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  • Kunsthistorisches Museum Wien Neue Burg
  • Kaiserliche Schatzkammer Wien
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Jubiläumsfonds der Oesterreichischen Nationalbank

Analysis of corrosion phenomena and optimisation of the storage conditions for antique bronze coins showing a high lead content

On a number of antique Greek and Roman bronze coins made of high-leaded bronze and kept in the collection of the Coin Cabinet a white, powdery corrosion can be observed. Even coins showing an intact superficial appearance can be severely corroded within their bulk. This means that only a thin shell of metal or patina is still present, which can collapse anytime. To enhance the preservation of these antique coins as an invaluable numismatic and historic source, the composition of the objects and the corrosion products is studied within the research project by applying different modern analytical techniques.

1,202 antique Greek and Roman bronze coins from the eastern provinces of the Roman empire, showing different grades of whitish corrosion – in rare cases even already material loss – from the collection of the Coin Cabinet of the Kunsthistorisches Museum Vienna were chosen for analysis. Using different analytical methods it could be detected that the corrosion is mainly based on the formation of lead carbonate. The corroded areas were comprehensively documented using a UV fluorescence microscope; the data are now available for further investigations on the development of the corrosion phenomena. Additional investigations performed by electron microscopy and electrochemical analysis proved the presence of high-leaded bronze alloys and lead-based corrosion products.

Further studies at the Rutherford Appleton Laboratory, ISIS, Oxford, UK, using neutron diffraction enabled the detection of the alloy composition in a non-destructive way, again showing the high lead content of the coins. As the diffraction spectra received are very complex, data evaluation to identify single corrosion phases is still in progress.

In addition, neutron tomography studies were done at the Paul Scherrer Institute, Villigen, Switzerland, clearly showing an accumulation of lead-rich inclusions within the coins’ bulk, explaining the spotted appearance of the corrosion spots/areas. Because of the high lead content of the alloys (up to more than 40 weight%) during their melting no homogeneous mixture of Cu and Pb can be reached anymore, but the formation of a copper-rich as well as a lead-rich phase at the same time. The distribution of the lead-rich phase within the copper-rich matrix can be used as a hint for the manufacturing technique of the coins or coin blanks, which can be cast either using vertical closed or open horizontal moulds. For the investigated Greek bronze coins most probably a closed vertical casting mould was used in many cases – as can clearly be seen from the neutron tomography results. Only some single pieces show a differing distribution of the lead-rich inclusions (e.g. as a concentrated area in the middle of the coin).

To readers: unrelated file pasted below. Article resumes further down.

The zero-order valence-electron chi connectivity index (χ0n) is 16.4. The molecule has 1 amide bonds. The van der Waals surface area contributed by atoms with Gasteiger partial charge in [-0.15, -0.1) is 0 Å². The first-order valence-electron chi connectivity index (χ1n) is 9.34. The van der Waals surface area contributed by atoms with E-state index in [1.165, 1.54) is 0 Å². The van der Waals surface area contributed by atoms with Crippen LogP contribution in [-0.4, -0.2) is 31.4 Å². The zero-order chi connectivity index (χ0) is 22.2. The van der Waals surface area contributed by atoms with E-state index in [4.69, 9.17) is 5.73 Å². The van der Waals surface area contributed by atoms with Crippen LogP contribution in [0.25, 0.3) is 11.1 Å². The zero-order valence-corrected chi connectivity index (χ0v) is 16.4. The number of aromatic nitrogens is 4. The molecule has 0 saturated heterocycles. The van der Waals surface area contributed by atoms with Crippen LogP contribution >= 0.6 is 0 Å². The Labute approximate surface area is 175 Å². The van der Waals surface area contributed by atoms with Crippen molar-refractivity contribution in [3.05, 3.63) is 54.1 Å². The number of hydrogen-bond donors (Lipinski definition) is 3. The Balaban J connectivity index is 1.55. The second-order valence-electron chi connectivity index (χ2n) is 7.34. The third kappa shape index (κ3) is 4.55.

Test castings were performed at the KHM to further study the casting technique; the test objects were also investigated using neutron diffraction and neutron tomography and the evaluation also of these results is still ongoing.

In parallel to the analysis of the coins the climatic conditions and environmental pollutions surrounding the objects were studied in and around the historic wooden storage cabinets still used for their keeping in the Coin Cabinet today. Because of the conditions detected, it became clear that the antique coins, sensible for corrosion, should not be kept in the historic cabinets any longer. The unfavourable climatic conditions and the high concentrations of organic acids would promote further corrosion on the coins. As in extreme cases this could even lead to substantial loss of the historically unique objects, they need to be transferred to more favourable environmental conditions. A first step to improve the storage conditions was done by installing a metal case flooded with nitrogen at the Coin Cabinet. The new storage case is completely made of steel, shows no pollutant emitting surface treatment on its inner surfaces, and is filled with nitrogen to exclude external pollutants and keep the oxygen concentration below 1 %. The most sensitive objects are in the process of being transferred to the metal cabinet and will be observed with regard to the development of corrosion in the future.



M. Griesser, R. Traum, K. Vondrovec, P. Vontobel, E. H. Lehmann, “Application of X-Ray and Neutron Tomography to Study Antique Greek Bronze Coins with a High Lead Content. in Proceedings XTACH 2011, IOP Conf. Series: Materials Science and Engineering 37 (2012) 012011;



René TRAUM (Münzkabinett), HR Dr. Günther DEMBSKI (Münzkabinett), Dr. Klaus VONDROVEC (Münzkabinett)

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